With less than three weeks to go until Election Day, the third and final presidential debate in Las Vegas was Donald Trump's last chance to change the direction of his plummeting campaign.
He failed. While his performance was somewhat more effective than his showings in the first two contests, he gradually became unwound as the night wore on. Trump did nothing in Wednesday night's debate to narrow the widening gap between him and Hillary Clinton, who won the debate by turning in a steady, consistent performance in Sin City.
The first half hour of the debate was one of the more substantive and civil discussions of all three debates. The candidates fielded questions on the Supreme Court, gun violence and abortion, with Trump maintaining a level of relative calm compared to the meltdown he displayed in the second debate.
But by the second half, Trump lost his cool, walking into multiple traps Clinton laid for him, be it on Vladimir Putin, immigration, nuclear weapons, his foundation or Syria. He called Clinton "such a nasty woman" and falsely claimed that accusations of sexual assault against him had been debunked. She unveiled a new line of attack on Trump's use of steel from China and undocumented labor in his construction projects, which Trump dutifully confirmed.
Most strikingly, he refused to say he would accept the results of the November election, reiterating baseless assertions of widespread voter fraud and the existence of a conspiracy to elect Clinton, who called Trump's position "horrifying."
It only took a slight provocation for Clinton to lure the real Trump out into the open. Answering a question about immigration, Clinton said Trump "choked" during his meeting with the Mexican president, when Trump did not raise the issue of who would pay for his border wall.
Whatever modicum of self-control Trump exhibited prior to that exchange quickly melted away, and he continually felt the need to defend himself as Clinton went on the offensive.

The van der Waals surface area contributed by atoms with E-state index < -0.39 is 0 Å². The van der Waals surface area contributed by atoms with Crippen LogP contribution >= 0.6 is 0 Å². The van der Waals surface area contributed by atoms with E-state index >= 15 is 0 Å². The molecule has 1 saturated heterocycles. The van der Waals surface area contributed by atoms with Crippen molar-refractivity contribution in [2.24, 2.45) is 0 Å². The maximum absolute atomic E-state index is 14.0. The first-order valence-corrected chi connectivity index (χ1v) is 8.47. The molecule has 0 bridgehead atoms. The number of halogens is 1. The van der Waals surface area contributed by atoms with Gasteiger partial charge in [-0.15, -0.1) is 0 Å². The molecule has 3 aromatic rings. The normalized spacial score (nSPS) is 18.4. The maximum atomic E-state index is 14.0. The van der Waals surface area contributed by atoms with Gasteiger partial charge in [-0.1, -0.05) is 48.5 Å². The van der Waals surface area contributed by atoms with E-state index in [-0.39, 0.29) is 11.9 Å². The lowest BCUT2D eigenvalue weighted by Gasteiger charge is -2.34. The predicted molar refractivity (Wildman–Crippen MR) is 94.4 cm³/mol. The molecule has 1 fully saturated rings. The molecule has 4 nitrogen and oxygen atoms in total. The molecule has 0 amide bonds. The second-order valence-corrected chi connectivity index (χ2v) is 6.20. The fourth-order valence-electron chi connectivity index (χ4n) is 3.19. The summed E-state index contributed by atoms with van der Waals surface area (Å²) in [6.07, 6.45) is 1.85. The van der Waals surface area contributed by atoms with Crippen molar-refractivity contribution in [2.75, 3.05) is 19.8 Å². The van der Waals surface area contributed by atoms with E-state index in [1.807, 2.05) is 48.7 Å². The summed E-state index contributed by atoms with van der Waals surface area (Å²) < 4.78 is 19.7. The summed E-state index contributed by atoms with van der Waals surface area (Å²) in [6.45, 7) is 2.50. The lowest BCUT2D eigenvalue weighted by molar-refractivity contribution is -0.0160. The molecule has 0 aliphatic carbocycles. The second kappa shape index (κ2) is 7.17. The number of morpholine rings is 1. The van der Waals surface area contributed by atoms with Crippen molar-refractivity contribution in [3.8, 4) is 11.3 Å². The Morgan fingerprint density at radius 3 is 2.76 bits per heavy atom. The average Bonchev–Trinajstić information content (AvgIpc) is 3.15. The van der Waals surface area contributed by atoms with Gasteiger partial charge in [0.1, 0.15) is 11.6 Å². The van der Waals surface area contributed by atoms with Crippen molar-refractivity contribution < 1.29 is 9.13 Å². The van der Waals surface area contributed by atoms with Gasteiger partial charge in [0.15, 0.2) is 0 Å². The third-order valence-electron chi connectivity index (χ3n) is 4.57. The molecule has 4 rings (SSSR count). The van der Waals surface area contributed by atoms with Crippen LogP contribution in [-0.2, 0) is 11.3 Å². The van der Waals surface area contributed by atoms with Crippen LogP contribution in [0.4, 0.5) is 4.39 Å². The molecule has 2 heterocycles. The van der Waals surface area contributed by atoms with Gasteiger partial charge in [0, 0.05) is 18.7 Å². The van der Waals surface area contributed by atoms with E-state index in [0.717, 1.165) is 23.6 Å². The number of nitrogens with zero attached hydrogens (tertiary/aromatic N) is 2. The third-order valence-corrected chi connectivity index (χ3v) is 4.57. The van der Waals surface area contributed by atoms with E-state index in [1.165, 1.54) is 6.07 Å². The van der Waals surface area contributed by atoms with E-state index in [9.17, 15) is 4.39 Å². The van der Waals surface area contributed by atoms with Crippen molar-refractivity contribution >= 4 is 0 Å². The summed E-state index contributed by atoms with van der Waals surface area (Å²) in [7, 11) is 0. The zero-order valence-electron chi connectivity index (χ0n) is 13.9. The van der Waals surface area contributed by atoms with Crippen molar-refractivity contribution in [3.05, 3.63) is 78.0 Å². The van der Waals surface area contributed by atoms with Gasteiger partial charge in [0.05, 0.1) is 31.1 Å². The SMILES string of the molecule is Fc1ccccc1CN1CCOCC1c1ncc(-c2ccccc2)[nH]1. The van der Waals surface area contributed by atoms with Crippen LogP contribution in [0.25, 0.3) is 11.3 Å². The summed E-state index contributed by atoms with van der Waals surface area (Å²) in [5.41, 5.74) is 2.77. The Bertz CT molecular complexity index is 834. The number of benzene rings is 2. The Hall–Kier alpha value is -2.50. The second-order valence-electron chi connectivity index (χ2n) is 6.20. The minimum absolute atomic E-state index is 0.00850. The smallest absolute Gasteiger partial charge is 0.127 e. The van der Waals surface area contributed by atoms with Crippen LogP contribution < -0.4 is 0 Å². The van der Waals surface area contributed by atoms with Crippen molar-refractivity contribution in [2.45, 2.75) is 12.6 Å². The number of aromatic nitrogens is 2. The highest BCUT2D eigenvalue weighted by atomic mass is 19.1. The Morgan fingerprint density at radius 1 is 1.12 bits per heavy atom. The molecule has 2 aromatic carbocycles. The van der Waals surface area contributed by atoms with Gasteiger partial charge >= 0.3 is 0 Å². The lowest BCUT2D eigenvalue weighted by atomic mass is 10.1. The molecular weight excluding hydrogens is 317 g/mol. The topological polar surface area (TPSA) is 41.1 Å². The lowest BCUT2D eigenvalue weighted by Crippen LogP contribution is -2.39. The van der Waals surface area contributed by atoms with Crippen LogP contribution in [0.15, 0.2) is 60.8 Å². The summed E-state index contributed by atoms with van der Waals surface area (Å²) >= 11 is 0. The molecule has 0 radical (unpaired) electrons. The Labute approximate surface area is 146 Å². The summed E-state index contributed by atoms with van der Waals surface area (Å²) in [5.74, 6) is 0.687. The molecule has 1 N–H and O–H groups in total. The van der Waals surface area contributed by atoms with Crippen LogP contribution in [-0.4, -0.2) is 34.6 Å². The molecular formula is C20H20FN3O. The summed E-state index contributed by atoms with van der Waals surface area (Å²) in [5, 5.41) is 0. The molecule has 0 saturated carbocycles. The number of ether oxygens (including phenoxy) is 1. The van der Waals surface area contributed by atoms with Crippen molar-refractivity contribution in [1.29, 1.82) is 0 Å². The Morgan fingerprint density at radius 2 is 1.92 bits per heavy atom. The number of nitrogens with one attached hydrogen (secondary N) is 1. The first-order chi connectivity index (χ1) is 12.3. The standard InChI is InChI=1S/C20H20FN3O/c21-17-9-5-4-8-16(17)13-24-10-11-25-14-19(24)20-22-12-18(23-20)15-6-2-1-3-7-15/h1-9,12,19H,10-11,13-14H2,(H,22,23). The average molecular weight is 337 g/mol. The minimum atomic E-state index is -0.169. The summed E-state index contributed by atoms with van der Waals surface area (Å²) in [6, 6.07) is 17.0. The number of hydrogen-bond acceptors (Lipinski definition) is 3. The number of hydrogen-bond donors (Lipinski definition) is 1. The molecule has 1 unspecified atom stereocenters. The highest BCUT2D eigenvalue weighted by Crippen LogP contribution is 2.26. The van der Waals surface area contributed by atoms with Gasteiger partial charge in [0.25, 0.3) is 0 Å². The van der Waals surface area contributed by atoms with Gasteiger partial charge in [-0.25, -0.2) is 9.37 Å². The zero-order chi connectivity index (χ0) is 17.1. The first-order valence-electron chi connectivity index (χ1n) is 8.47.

Clinton, questioned about what she told bankers behind closed doors in speeches released by Wikileaks, turned the question around to focus on Trump's relationship with Putin, whose government is believed to behind the hack that brought the speeches to light.
Clinton said Putin would rather have a "puppet" in the White House. Trump, who had until then restrained himself from interrupting Clinton, barked in the microphone his response: "You're a puppet."
He went further off the rails from there. He denied having said that he wants more nations to have more nuclear weapons. He fielded a question on the economy — the sole area in which voters trust him over Clinton — and used it to backtrack into an argument over his position on NATO.
When moderator Chris Wallace raised allegations of sexual assault by multiple women, Trump maintained that the accounts were "fiction," denying that he had questioned the accusers' attractiveness.
But the most frightening response of the evening came when Wallace asked Trump whether he would accept the election results. Trump has been on the campaign trail claiming that the election will be "rigged," an assertion that has no basis in fact.
"Your running mate, Gov. Pence, pledged on Sunday that he and you, his words, will 'absolutely accept the result of this election.' Today, your daughter Ivanka said the same thing," Wallace said. "Do you make the same commitment that you will absolutely, sir, that you will absolutely accept the result of this election?"
"I will look at it at the time. I'm not looking at anything now. I will look at it at the time," Trump said, before claiming that the election was rigged from the beginning since Clinton "should not be allowed to run."
Pressed by Wallace, Trump said he would "keep you in suspense."
Clinton rightly pointed out that such a position flies in the face of years of American political tradition.
"That is not the way our democracy works," she said. "We've been around for 240 years. We've had free and fair elections. We've accepted the outcomes when we may not have liked them, and that is what must be expected of anyone standing on a debate stage during a general election."
"I, for one, am appalled that someone who is a nominee of one of our major parties would take that position," Clinton continued.
The debate ended with several questions about foreign policy that Trump stumbled through, time ticking away with him failing to land a blow to change the direction of the race.
Clinton enjoys a huge lead in the polls with the election just 19 days away, a gap that has never been overcome in modern history. The final debate was Trump's last best shot to reverse his political fortunes and arrest his decline. Instead, he turned in a performance that will do little to prevent a Clinton landslide on Election Day.